Black-carbon absorption enhancement in the atmosphere determined by particle mixing state
Authors: Dantong Liu, James Whitehead, Rami Alfarra, Ernesto Reyes-Villegas, Dominick Spracklen, Carly Reddington, Shaofei Kong, Paul WIlliams, Jonathan Taylor, Michael Flynn, William Morgan, Gordon McFiggans, Hugh Coe, James Allan
Journal: Nature Geoscience
Publication Date: 27 February, 2017
Department of: Earth and Environmental Sciences
Unlocking the key to the ‘blackness’ of atmospheric soot
Researchers at the University of Manchester have determined a key factor controlling the climate-impacting properties of black carbon (BC). BC in anthropogenic soot is known to have a very strong influence on climate and weather, particularly on regional scales, but there is a major source of uncertainty due to the so-called ”lensing” effect, whereby material co-emitted with the BC or added during atmospheric processing coats the BC and increases its darkness by 50% or more. While lensing has been demonstrated during laboratory tests using model soots, evidence for it being a factor in the atmosphere has so far been inconsistent.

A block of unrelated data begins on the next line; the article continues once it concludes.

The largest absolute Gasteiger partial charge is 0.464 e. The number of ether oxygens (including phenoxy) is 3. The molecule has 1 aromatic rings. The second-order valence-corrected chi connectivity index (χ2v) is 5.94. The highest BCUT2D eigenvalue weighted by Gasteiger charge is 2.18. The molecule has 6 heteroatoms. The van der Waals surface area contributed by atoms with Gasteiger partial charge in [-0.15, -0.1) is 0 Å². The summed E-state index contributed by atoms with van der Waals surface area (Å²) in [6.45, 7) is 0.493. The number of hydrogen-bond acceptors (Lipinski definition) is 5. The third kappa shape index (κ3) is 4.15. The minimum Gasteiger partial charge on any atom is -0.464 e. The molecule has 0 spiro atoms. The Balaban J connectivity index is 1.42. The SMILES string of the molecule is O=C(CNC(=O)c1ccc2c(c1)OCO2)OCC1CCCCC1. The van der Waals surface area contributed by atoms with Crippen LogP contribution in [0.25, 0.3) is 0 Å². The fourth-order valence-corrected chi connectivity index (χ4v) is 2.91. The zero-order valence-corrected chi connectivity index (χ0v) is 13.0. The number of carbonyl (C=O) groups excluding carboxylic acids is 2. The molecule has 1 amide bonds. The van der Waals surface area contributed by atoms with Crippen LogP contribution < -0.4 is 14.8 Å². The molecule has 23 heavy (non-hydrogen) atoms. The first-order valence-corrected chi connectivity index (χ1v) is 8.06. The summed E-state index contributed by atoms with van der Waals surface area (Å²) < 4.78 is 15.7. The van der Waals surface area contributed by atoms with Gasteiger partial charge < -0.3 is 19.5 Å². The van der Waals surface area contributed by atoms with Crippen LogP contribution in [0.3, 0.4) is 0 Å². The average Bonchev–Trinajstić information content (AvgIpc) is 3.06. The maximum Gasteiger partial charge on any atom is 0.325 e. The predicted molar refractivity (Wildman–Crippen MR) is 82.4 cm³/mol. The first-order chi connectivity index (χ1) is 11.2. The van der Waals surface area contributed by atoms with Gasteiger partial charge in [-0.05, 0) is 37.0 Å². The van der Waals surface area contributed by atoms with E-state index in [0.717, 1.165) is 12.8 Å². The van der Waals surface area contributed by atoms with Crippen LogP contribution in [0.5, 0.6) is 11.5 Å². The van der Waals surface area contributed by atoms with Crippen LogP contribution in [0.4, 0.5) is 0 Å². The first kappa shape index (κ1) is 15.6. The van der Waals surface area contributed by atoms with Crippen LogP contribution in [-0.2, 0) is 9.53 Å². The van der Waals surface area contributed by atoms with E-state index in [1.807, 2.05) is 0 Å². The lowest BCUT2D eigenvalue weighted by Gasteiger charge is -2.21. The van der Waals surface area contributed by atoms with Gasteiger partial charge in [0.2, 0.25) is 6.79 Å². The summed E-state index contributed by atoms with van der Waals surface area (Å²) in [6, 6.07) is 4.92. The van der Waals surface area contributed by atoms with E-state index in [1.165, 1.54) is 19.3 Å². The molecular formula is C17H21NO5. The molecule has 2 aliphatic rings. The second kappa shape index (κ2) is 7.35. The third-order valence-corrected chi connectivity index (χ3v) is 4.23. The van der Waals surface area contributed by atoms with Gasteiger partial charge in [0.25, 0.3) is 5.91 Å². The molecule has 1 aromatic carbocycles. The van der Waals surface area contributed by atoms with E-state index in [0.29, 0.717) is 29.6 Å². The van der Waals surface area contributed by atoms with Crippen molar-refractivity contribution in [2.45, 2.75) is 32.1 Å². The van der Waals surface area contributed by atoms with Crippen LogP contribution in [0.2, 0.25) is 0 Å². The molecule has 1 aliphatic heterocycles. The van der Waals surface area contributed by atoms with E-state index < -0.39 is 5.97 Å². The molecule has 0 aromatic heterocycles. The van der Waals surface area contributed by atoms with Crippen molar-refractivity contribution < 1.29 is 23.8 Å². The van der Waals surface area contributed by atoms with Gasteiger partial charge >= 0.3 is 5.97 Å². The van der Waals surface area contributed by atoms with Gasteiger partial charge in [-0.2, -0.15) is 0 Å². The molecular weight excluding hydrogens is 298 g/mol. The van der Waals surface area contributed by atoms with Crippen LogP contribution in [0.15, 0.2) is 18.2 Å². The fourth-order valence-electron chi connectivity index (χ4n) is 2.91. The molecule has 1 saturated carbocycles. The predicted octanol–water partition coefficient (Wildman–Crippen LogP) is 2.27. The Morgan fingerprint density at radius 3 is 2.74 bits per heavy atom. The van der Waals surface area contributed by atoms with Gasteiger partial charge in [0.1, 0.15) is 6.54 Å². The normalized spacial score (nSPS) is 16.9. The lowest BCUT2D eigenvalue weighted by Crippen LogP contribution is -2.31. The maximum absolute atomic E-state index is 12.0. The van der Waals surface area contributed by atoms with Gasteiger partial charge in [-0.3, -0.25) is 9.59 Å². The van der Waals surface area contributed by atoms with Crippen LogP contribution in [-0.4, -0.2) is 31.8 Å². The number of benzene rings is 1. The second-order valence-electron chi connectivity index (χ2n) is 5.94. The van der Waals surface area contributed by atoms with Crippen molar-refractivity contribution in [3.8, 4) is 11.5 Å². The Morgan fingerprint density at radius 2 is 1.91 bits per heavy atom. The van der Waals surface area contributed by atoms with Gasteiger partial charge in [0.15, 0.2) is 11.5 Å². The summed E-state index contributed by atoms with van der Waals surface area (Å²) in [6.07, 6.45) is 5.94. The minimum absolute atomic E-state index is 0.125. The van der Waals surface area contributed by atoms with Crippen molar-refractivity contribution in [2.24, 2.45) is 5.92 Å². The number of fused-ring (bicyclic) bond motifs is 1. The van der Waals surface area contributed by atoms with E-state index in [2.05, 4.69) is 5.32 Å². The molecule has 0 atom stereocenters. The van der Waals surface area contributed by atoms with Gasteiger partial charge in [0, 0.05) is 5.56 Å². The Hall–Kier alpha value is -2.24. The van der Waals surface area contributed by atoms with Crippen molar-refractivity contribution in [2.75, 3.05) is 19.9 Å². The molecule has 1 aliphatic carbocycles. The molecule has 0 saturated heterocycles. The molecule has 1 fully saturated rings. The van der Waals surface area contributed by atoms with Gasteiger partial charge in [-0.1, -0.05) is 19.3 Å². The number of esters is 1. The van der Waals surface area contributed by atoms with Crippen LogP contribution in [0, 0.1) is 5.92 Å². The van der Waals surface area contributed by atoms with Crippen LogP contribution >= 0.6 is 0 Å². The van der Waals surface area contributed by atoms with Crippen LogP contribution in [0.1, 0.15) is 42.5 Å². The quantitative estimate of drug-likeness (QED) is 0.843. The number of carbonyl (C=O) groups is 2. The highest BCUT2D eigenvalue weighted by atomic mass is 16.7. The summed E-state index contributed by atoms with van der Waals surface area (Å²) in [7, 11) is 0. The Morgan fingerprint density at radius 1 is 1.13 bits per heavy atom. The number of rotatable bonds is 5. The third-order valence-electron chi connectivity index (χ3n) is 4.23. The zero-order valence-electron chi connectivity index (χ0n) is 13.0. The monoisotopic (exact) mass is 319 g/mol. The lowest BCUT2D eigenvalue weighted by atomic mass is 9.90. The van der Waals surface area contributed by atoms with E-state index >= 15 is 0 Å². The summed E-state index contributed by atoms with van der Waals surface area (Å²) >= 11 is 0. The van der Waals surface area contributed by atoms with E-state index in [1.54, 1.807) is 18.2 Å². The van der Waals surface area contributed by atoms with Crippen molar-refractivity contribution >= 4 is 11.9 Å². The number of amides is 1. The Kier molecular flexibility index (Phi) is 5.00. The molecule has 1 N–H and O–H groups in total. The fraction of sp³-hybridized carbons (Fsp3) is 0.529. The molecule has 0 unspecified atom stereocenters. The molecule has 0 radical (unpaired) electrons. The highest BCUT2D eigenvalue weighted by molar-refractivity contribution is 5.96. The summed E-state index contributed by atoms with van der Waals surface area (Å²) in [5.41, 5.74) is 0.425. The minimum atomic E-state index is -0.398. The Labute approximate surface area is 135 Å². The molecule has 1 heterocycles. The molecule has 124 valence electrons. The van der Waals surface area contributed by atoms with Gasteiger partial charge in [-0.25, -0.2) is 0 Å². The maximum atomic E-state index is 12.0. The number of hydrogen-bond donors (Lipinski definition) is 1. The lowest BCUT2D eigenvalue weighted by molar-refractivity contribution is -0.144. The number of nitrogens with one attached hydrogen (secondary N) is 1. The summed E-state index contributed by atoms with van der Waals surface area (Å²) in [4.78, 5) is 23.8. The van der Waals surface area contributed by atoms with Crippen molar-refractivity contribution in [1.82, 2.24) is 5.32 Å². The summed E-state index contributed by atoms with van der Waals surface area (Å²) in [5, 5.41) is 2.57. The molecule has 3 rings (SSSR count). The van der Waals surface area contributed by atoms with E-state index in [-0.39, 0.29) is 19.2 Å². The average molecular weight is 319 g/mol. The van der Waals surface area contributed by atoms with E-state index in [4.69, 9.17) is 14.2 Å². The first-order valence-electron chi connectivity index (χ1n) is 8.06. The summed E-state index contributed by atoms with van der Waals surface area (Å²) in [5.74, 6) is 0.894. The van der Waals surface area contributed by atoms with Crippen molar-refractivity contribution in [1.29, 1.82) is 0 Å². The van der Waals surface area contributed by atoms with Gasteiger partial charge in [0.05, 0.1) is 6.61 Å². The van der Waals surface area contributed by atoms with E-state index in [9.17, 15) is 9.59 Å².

This work analysed ”real world” soots in the form of emissions from an automotive diesel engine in the laboratory and atmospheric soot in Manchester, specifically emissions from traffic, wood burning and bonfires on Guy Fawkes night. By using a combination of specialist online instruments measuring the mass and optical properties of individual particles, it was shown that the mass ratio of coating to BC must reach a threshold of around 1.5 for lensing to occur, likely to be because thinner coatings fail to fully envelop the BC. This new understanding will improve the accuracy of climate model predictions.
- In this work, the ‘lensing’ effect of black carbon optical absorption enhancement has been linked to source and mass fraction
- A new hybrid model of atmospheric black carbon optical properties is proposed whereby a threshold of coating is required before absorption enhancement occurs